Life Science
| 18 Jul 2024
Physics
| 6 Jun 2024
Ocean Science
| 16 May 2024
Life Science
| 20 Feb 2024
Mathematics
| 2 Feb 2024
The research team is led by Prof. Danny LEUNG, Associate Professor of the Division of Life Science and Director of the Center for Epigenomics Research at HKUST (left), and Prof. Liona POON, Chairperson of the Department of Obstetrics and Gynaecology at CUHK’s Faculty of Medicine.
Life Science
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Joint Study Unveils How COVID-19 Adversely Impacts Placenta During Pregnancy

The Hong Kong University of Science and Technology (HKUST) and The Chinese University of Hong Kong (CUHK) today unveiled ground-breaking research that sheds light on how COVID-19 infection may lead to late pregnancy complications. The study reveals significant alterations in gene regulation within the placenta, paving the way for the development of potential molecular targets in future treatments to mitigate the detrimental effects of COVID-19 on maternal and fetal health. 

Japanese black seabream, one of the fish species in the study
Ocean Science
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Deciphering Fish Species Interactions for Climate Change Insights

A team led by the Hong Kong University of Science and Technology (HKUST) has developed a technique to study how different fish species interact with each other in a coastal region, a breakthrough that helps explain the complex relationships among marine species and how global warming impacts fish populations. By analyzing minute traces of fish DNA from samples of seawater, the team combined the use of environmental DNA – known as eDNA – and advanced statistical analysis to not only detect the presence of fish species, but also reveal how the species interact with each other.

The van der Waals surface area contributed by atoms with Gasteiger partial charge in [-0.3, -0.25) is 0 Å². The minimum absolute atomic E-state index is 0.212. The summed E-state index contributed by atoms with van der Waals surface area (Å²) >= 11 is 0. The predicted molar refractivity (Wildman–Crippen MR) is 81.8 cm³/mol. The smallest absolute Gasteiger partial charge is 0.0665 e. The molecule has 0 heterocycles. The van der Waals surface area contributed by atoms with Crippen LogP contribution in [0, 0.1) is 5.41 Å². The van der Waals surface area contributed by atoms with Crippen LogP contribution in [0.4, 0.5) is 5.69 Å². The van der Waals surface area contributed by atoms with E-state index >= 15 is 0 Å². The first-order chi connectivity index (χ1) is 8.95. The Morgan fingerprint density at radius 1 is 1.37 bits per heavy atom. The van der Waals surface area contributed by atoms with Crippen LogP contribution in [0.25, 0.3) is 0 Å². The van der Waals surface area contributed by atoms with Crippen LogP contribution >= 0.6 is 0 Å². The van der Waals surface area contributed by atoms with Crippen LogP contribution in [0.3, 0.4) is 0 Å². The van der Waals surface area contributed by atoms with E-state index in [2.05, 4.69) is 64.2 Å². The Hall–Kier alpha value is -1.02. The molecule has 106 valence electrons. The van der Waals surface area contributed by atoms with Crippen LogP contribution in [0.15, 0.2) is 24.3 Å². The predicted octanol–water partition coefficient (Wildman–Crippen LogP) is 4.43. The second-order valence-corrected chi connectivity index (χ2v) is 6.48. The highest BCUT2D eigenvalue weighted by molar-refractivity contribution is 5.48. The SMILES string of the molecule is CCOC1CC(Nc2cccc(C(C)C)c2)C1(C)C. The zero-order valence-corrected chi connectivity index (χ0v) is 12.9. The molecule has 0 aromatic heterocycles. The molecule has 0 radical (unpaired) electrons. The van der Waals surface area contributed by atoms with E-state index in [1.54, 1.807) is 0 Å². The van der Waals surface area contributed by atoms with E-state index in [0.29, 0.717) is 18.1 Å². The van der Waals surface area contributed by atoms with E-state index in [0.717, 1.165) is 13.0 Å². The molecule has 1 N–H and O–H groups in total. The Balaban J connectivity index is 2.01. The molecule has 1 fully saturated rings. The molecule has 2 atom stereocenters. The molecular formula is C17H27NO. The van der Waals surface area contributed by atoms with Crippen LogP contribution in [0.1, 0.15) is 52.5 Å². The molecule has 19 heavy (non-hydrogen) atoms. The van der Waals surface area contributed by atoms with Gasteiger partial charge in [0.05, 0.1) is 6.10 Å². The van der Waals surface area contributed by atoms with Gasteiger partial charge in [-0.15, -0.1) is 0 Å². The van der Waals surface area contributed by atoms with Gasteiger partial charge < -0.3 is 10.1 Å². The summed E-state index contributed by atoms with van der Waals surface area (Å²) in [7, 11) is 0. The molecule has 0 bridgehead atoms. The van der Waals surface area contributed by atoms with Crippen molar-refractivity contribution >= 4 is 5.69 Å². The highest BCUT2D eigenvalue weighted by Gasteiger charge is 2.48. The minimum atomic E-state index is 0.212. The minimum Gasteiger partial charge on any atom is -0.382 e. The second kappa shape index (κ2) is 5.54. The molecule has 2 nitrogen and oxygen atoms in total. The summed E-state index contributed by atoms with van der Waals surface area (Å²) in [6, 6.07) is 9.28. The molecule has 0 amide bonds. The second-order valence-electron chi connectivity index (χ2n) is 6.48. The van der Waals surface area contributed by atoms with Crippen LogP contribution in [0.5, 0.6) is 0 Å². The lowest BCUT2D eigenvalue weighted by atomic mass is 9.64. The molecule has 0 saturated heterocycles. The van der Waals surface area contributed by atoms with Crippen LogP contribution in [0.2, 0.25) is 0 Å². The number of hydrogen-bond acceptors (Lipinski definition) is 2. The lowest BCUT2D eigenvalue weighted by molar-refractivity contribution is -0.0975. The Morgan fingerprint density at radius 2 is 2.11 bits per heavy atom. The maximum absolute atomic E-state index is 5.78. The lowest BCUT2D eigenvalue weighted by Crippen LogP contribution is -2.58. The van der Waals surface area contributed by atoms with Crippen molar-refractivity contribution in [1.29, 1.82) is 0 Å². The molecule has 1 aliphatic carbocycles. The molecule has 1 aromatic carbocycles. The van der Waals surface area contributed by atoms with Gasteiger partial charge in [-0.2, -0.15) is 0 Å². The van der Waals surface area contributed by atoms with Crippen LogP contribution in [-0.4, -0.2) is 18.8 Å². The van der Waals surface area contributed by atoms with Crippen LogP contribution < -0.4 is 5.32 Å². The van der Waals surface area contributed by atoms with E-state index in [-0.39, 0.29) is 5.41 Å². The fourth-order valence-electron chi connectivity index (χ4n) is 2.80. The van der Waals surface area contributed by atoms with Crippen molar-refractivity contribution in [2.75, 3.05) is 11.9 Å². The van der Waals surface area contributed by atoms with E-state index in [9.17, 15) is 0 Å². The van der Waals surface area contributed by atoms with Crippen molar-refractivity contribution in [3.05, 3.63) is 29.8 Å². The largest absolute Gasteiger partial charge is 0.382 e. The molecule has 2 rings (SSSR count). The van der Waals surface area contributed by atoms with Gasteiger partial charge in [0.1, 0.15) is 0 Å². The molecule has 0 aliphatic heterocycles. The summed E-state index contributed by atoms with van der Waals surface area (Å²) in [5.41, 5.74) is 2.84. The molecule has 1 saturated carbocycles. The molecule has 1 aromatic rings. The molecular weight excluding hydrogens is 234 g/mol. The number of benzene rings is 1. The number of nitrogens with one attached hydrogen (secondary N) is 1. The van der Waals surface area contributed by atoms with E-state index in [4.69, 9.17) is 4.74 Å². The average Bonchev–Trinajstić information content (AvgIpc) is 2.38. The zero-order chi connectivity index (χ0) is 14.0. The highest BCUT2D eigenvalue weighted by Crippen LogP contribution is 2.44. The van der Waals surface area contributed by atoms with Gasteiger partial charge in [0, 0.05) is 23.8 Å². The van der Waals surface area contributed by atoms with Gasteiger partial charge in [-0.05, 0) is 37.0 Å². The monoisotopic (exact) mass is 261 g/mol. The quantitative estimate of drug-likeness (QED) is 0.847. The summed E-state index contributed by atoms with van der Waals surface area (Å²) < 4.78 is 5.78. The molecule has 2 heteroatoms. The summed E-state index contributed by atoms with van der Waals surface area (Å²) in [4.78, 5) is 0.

Prof. Tom CHEUNG, the S H Ho Associate Professor of Life Science in the Division of Life Science at HKUST (right), and his research group member Zhang Wenxin (Mphil student) (left).
Life Science
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HKUST Researchers Identify a Protein as a Potential Therapeutic Target for Age-Related Diseases

A research team from the Hong Kong University of Science and Technology (HKUST) has identified a key protein that may shed light on how to reverse the aging process using the adult stem cell of skeletal muscle (or muscle stem cells, MuSCs) as a model system. The discovery paves the way for the possible future development of therapeutic interventions for aging-related diseases and various mitochondrial diseases. 

HKUST President Prof. Nancy IP (center, front row), Director of HKUST’s Big Data Institute Prof. CHEN Lei (second left, front row), HKUST Division of Life Science Research Professor Prof. Amy FU (first right, front row), Hong Kong Center for Neurodegenerative Diseases (HKCeND) Chief Scientific Officer Dr. Fanny IP (first left, front row) and the first author of the research paper Prof. Fred ZHOU Xiaopu (second right, front row) take a group photo with other members of the research team.
Life Science
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HKUST Scientists Achieve Groundbreaking First by Applying Artificial Intelligence for Early Risk Forecasting of Alzheimer’s Disease

An international research team led by the Hong Kong University of Science and Technology (HKUST) has developed an artificial intelligence (AI)-based model that uses genetic information to predict an individual’s risk of developing Alzheimer’s disease (AD) well before symptoms occur. This groundbreaking study paves the way for using deep learning methods to predict the risks of diseases and uncover their molecular mechanisms; this could revolutionize the diagnosis of, interventions for, and clinical research on AD and other common diseases such as cardiovascular diseases.

The authors of the published paper are, from left to right: Trung Duc Nguyen, Minh Khoa Ngo, Tuan Anh Nguyen (group leader), Thuy Linh Nguyen, and Thi Nhu-Y Le.
Life Science
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HKUST researchers unveil long-sought noncanonical cleavage mechanism in miRNA biogenesis